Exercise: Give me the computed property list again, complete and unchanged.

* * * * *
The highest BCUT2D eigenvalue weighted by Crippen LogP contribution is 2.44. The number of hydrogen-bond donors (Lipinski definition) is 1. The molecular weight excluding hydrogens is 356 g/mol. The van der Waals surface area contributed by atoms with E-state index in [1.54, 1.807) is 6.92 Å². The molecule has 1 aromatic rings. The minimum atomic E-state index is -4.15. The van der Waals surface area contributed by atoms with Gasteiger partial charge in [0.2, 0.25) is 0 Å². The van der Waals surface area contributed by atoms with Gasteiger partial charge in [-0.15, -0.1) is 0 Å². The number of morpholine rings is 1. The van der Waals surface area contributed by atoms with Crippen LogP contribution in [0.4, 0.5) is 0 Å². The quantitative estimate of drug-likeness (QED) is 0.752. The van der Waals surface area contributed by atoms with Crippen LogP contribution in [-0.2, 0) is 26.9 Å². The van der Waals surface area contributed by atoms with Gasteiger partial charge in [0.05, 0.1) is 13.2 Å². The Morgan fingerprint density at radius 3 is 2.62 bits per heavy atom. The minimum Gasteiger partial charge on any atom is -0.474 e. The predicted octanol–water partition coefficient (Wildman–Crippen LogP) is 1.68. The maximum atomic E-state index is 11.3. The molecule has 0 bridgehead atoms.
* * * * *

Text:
The highest BCUT2D eigenvalue weighted by Crippen LogP contribution is 2.44. The number of hydrogen-bond donors (Lipinski definition) is 1. The molecular weight excluding hydrogens is 356 g/mol. The van der Waals surface area contributed by atoms with E-state index in [1.54, 1.807) is 6.92 Å². The molecule has 1 aromatic rings. The minimum atomic E-state index is -4.15. The van der Waals surface area contributed by atoms with Gasteiger partial charge in [0.2, 0.25) is 0 Å². The van der Waals surface area contributed by atoms with Gasteiger partial charge in [-0.15, -0.1) is 0 Å². The number of morpholine rings is 1. The van der Waals surface area contributed by atoms with Crippen LogP contribution in [0.4, 0.5) is 0 Å². The quantitative estimate of drug-likeness (QED) is 0.752. The van der Waals surface area contributed by atoms with Crippen LogP contribution in [-0.2, 0) is 26.9 Å². The van der Waals surface area contributed by atoms with Gasteiger partial charge in [0.05, 0.1) is 13.2 Å². The Morgan fingerprint density at radius 3 is 2.62 bits per heavy atom. The minimum Gasteiger partial charge on any atom is -0.474 e. The predicted octanol–water partition coefficient (Wildman–Crippen LogP) is 1.68. The maximum atomic E-state index is 11.3. The molecule has 0 bridgehead atoms.